|New N.Y.S. Smoke Detector Law - Effective April 1st, 2019|
|April 1, 2019|
All smoke detectors sold in New York State AFTER April 1, 2019, are required to be powered by a 10-year, sealed, non-removable battery, or hardwired to the home.
This does not affect your currently installed smoke detectors.
Breakdown of the new smoke alarm requirements for homes
Effective April 1, 2019, a new NY State law requires all NEW or REPLACEMENT smoke detectors in New York State to be powered by a 10-year, sealed, non-removable battery, or hardwired to the home.
According to NYS Law 399-ccc: "It shall be unlawful for any person or entity to distribute, sell, offer for sale, or import any battery operated smoke detecting alarm device powered by a replaceable or removable battery not capable of powering such device for a minimum of ten years."
Homeowners and landlords must upgrade their smoke detectors before selling or renting homes and apartments in New York State.
While these 10-year smoke detectors have a larger upfront cost than traditional alarms powered by replaceable batteries (approximately $20 per unit) the lack of yearly battery changes makes them cheaper over the life of the device.
As with ALL smoke detectors, It' recommends that the 10-year sealed smoke alarms still be tested at least twice each year using the button on the front of the unit to ensure they are working properly.
Some Frequently Asked Questions:
You are not required to immediately replace your current smoke detectors, but any that are replaced or added after April 1st are required to be 10-year battery powered or hardwired. After this date, traditional removable battery smoke alarms will be unavailable for purchase in NY State.
Are they more expensive than non-sealed alarms?
Up front? Yes. In the long term? No. Most 10-year sealed smoke alarms range in price from roughly $20-$30, making their initial investment higher than a non-sealed alarm, but non-sealed alarms require annual battery changes. The cost of these replacement batteries average $38 over their 10-year life span, meaning they ultimately cost more than the sealed version.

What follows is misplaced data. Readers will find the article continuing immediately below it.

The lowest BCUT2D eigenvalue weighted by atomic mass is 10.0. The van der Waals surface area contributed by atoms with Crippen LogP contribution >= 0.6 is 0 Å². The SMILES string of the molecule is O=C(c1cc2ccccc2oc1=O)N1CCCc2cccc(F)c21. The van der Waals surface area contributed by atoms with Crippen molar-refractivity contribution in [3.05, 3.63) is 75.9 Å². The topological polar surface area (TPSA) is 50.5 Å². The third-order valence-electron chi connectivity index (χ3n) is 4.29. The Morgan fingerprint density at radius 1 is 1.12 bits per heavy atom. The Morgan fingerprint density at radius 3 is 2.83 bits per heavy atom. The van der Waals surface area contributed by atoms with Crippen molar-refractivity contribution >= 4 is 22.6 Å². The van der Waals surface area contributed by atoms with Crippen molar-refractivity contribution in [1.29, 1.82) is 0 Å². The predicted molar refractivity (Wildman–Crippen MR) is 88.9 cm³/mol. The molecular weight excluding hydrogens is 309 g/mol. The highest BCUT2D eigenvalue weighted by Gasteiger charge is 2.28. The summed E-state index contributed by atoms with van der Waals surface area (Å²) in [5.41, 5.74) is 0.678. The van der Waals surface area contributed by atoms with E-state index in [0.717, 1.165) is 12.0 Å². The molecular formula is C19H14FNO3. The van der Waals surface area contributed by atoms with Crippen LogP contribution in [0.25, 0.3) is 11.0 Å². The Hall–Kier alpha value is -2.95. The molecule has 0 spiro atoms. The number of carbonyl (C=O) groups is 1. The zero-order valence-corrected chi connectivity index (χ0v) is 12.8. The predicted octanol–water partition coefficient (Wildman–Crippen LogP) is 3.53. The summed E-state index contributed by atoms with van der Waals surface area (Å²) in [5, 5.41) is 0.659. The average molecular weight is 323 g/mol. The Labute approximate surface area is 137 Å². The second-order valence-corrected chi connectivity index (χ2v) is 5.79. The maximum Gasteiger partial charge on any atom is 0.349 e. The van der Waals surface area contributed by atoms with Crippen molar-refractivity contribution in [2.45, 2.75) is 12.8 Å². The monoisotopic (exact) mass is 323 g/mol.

Do they really last 10 years?
Yes they do, the sealed lithium battery (included) will never have to be replaced throughout the life of the alarm, giving you a decade of peace of mind even in the event of a power outage
Will I activate the alarm when I'm cooking something?
No. There are 10-year sealed alarms specifically designed for the kitchen with advanced sensors that can tell the difference between cooking smoke and real fire.
Why did the law change to require these upgrades?
The dangerous habit of disabling or removing smoke detectors after an accidental alarm while cooking is a major part of why this new legislation went into effect, so alarm manufacturers considered this issue in the design of 10-year sealed alarms. You are very likely to experience less nuisance alarms than you did with your traditional battery alarm.
Are 10-year sealed smoke alarms better than hard-wired smoke alarms?
There are advantages to both systems. Hard-wired smoke alarms tie into your home's wiring and require professional installation, but generally do not require battery changes unless they feature a backup battery. 10-year sealed battery-only alarms are simple to install, and they work during a power failure. All smoke alarms have a life span of 10 years, sealed or non-sealed, and should be tested on a regular basis. When the battery wears out in a 10-year sealed alarm, the entire unit must be replaced, which helps prevent outdated units from staying in operation.
What about landlords and their rental properties?
10-year sealed alarms offer security and convenience to landlords, who are legally required by New York State to provide smoke detectors in their rental properties. The tamper-proof design of these alarms prevents tenants from removing the batteries due to nuisance alarms, or to use the batteries for another purpose. The 10-year lifespan of these lithium batteries mean fewer changes, and less equipment updates. Overall, there is a lesser chance of equipment failure in the event of a fire
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